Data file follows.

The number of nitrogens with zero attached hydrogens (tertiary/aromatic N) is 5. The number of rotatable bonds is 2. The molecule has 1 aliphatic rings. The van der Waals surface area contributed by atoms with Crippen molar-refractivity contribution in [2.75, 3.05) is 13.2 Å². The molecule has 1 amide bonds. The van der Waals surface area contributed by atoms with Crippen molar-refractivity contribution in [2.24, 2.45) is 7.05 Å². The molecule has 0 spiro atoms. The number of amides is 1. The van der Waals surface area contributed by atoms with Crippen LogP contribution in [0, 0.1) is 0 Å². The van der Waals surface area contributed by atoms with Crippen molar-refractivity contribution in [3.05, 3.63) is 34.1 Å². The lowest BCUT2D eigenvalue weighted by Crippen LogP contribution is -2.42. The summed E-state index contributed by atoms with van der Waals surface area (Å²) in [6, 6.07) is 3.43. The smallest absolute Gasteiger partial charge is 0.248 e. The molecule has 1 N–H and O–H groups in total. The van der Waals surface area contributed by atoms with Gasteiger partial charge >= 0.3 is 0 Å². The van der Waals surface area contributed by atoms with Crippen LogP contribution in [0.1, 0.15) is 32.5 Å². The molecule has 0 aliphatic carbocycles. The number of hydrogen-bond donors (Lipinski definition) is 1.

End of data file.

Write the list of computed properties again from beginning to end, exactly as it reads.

The number of nitrogens with zero attached hydrogens (tertiary/aromatic N) is 5. The number of rotatable bonds is 2. The molecule has 1 aliphatic rings. The van der Waals surface area contributed by atoms with Crippen molar-refractivity contribution in [2.75, 3.05) is 13.2 Å². The molecule has 1 amide bonds. The van der Waals surface area contributed by atoms with Crippen molar-refractivity contribution in [2.24, 2.45) is 7.05 Å². The molecule has 0 spiro atoms. The number of amides is 1. The van der Waals surface area contributed by atoms with Crippen LogP contribution in [0, 0.1) is 0 Å². The van der Waals surface area contributed by atoms with Crippen molar-refractivity contribution in [3.05, 3.63) is 34.1 Å². The lowest BCUT2D eigenvalue weighted by Crippen LogP contribution is -2.42. The summed E-state index contributed by atoms with van der Waals surface area (Å²) in [6, 6.07) is 3.43. The smallest absolute Gasteiger partial charge is 0.248 e. The molecule has 1 N–H and O–H groups in total. The van der Waals surface area contributed by atoms with Gasteiger partial charge >= 0.3 is 0 Å². The van der Waals surface area contributed by atoms with Crippen LogP contribution in [0.1, 0.15) is 32.5 Å². The molecule has 0 aliphatic carbocycles. The number of hydrogen-bond donors (Lipinski definition) is 1.